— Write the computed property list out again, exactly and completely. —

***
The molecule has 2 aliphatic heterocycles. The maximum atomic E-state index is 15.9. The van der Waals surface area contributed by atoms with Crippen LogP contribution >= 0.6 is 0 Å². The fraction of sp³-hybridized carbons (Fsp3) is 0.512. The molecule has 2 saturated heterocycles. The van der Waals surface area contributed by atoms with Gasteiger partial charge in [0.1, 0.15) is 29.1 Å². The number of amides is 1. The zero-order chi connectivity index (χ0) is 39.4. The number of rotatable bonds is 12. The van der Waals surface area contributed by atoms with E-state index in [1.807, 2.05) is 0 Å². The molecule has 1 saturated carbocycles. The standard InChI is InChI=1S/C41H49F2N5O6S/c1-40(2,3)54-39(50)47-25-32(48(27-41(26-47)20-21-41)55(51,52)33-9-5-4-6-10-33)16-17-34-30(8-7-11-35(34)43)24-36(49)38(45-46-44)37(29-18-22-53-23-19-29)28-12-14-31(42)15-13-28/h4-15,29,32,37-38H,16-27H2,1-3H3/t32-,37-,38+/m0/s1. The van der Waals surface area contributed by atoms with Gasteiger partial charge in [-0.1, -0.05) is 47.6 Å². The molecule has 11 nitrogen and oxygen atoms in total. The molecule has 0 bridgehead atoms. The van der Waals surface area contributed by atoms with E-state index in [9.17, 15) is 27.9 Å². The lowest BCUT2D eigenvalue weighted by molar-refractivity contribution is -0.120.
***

The molecule has 2 aliphatic heterocycles. The maximum atomic E-state index is 15.9. The van der Waals surface area contributed by atoms with Crippen LogP contribution >= 0.6 is 0 Å². The fraction of sp³-hybridized carbons (Fsp3) is 0.512. The molecule has 2 saturated heterocycles. The van der Waals surface area contributed by atoms with Gasteiger partial charge in [0.1, 0.15) is 29.1 Å². The number of amides is 1. The zero-order chi connectivity index (χ0) is 39.4. The number of rotatable bonds is 12. The van der Waals surface area contributed by atoms with E-state index in [1.807, 2.05) is 0 Å². The molecule has 1 saturated carbocycles. The standard InChI is InChI=1S/C41H49F2N5O6S/c1-40(2,3)54-39(50)47-25-32(48(27-41(26-47)20-21-41)55(51,52)33-9-5-4-6-10-33)16-17-34-30(8-7-11-35(34)43)24-36(49)38(45-46-44)37(29-18-22-53-23-19-29)28-12-14-31(42)15-13-28/h4-15,29,32,37-38H,16-27H2,1-3H3/t32-,37-,38+/m0/s1. The van der Waals surface area contributed by atoms with Gasteiger partial charge in [-0.1, -0.05) is 47.6 Å². The molecule has 11 nitrogen and oxygen atoms in total. The molecule has 0 bridgehead atoms. The van der Waals surface area contributed by atoms with E-state index in [9.17, 15) is 27.9 Å². The lowest BCUT2D eigenvalue weighted by molar-refractivity contribution is -0.120.